If you inspect the new Event History, you will see two new Events in response to the asyncio.sleep() API call which send the StartTimer Command to the Server:

  • TimerStarted
  • TimerFired

However, it is also important to note that you don't see any Events related to logging. And if you were to remove the Sleep call from the code, there wouldn't be a compatibility issue with the previous code. This is to highlight that only certain code changes within Workflow code is non-deterministic. The basic thing to remember is that if the API call causes a Command to create Events in the Workflow History that takes a new path from the existing Event History then it is a non-deterministic change.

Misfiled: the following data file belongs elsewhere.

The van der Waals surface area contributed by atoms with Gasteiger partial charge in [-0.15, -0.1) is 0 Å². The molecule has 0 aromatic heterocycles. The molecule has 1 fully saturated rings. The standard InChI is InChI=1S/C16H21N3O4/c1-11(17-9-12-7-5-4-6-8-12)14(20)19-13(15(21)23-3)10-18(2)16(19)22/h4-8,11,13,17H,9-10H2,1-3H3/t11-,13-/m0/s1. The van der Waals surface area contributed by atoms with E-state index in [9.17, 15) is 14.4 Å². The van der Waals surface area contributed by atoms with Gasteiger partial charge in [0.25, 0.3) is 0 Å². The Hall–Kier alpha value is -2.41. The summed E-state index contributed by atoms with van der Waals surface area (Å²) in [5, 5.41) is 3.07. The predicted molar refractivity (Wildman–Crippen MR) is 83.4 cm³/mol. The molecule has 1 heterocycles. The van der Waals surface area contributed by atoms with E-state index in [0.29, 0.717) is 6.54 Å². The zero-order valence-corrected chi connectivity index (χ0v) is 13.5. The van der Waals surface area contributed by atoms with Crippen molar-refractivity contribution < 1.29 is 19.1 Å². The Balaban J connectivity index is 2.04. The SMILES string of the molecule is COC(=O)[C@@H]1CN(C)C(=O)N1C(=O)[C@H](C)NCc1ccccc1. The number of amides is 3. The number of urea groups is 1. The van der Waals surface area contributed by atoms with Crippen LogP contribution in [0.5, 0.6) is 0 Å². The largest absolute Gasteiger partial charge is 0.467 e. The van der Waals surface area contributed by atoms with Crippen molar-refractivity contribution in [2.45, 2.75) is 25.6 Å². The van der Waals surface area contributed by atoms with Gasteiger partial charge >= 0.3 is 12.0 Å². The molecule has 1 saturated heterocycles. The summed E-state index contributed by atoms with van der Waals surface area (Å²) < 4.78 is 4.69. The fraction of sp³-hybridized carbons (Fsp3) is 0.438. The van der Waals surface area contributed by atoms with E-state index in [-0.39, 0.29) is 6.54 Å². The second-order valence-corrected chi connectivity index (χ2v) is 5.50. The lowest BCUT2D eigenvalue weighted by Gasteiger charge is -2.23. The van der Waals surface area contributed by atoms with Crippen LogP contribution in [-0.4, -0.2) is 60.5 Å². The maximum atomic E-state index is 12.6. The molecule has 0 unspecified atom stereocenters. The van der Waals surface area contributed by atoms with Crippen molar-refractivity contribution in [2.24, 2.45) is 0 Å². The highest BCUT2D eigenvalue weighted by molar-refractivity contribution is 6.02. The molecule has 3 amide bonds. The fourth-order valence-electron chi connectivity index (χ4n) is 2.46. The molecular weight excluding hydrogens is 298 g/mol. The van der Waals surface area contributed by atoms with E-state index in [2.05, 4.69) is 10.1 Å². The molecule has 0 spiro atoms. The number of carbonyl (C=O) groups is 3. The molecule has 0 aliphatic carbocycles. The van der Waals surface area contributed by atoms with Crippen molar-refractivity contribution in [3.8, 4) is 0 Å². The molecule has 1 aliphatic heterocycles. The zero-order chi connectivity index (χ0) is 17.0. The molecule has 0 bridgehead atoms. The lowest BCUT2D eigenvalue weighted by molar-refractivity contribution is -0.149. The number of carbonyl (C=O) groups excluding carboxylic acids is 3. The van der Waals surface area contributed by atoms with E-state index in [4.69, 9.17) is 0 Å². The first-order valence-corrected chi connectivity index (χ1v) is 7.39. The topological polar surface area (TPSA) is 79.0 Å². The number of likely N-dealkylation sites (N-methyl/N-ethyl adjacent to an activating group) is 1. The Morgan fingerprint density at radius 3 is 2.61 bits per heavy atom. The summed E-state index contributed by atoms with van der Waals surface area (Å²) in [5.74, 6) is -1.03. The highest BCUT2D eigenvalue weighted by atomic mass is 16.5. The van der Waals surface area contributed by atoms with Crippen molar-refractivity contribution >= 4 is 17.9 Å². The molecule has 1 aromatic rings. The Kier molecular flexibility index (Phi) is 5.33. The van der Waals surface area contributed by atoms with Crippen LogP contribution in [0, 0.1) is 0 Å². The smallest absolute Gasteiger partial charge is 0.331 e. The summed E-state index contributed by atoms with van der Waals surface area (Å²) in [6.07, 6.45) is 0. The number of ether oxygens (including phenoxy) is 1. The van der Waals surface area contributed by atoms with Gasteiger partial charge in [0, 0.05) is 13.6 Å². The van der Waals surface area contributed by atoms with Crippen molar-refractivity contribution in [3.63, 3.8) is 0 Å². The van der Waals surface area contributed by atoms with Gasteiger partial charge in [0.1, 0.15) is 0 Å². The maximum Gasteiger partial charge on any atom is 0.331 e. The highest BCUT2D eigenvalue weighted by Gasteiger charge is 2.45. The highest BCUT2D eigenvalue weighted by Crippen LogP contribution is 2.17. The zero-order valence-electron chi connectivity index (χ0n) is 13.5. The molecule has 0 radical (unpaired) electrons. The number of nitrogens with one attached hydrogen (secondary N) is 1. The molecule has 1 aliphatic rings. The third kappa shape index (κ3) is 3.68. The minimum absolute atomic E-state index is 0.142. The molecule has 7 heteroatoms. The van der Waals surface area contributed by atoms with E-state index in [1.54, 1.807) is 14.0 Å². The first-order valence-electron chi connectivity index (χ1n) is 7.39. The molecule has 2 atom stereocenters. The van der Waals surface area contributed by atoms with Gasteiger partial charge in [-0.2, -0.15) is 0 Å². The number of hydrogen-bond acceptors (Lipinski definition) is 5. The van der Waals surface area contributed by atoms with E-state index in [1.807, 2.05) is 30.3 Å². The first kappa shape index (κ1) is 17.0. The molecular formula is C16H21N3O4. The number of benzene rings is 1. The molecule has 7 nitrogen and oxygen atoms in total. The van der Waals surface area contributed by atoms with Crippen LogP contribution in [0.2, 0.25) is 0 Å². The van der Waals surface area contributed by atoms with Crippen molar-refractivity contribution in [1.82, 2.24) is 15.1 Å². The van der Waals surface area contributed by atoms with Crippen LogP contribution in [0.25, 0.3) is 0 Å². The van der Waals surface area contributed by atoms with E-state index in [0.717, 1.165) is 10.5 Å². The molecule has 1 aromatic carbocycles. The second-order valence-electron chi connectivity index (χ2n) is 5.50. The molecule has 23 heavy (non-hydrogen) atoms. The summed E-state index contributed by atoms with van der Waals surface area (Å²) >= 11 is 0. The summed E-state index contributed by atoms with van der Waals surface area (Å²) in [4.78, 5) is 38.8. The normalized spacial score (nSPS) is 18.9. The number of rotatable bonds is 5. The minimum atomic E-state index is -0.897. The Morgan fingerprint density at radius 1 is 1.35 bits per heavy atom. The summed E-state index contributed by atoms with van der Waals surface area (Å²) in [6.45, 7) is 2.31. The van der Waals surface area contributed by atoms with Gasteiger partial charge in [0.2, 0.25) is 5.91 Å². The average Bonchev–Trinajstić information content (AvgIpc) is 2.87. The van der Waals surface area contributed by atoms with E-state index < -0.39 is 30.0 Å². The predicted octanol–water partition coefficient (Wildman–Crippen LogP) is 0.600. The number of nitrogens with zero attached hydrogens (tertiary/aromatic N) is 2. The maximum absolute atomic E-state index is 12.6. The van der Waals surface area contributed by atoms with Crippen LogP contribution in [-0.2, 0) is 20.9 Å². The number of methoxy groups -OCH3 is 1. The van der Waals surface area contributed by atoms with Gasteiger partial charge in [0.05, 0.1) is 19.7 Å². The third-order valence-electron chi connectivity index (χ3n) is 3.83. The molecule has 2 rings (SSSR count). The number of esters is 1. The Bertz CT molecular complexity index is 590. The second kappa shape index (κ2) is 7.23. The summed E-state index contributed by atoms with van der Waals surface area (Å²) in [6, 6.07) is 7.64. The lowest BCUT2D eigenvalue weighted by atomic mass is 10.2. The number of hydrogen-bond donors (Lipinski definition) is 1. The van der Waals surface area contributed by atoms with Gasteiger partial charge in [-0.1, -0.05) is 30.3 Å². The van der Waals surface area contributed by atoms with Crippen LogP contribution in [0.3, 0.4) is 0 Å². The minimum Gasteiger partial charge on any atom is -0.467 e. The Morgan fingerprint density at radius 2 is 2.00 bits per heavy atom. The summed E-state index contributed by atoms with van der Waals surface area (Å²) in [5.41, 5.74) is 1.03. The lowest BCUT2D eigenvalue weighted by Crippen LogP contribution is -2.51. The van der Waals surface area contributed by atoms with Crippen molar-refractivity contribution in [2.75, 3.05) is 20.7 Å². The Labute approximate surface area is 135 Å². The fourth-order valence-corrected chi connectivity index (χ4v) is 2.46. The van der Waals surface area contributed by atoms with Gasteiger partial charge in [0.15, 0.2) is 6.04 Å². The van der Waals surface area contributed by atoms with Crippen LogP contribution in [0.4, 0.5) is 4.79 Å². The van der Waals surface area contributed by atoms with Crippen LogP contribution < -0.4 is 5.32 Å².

This becomes a critical aspect of Workflow development when there are running Workflows that have not yet completed and rely on earlier versions of the code.

Practically, that means non-deterministic changes include but are not limited to the following:

  • Adding, removing, reordering an Activity call inside a Workflow Execution
  • Switching the Activity Type used in a call to ExecuteActivity
  • Adding or removing a Timer
  • Altering the execution order of Activities or Timers relative to one another

The following are a few examples of changes that do not lead to non-deterministic errors:

  • Modifying non-Command generating statements in a Workflow Definition, such as logging statements
  • Changing attributes in the ActivityOptions
  • Modifying code inside of an Activity Definition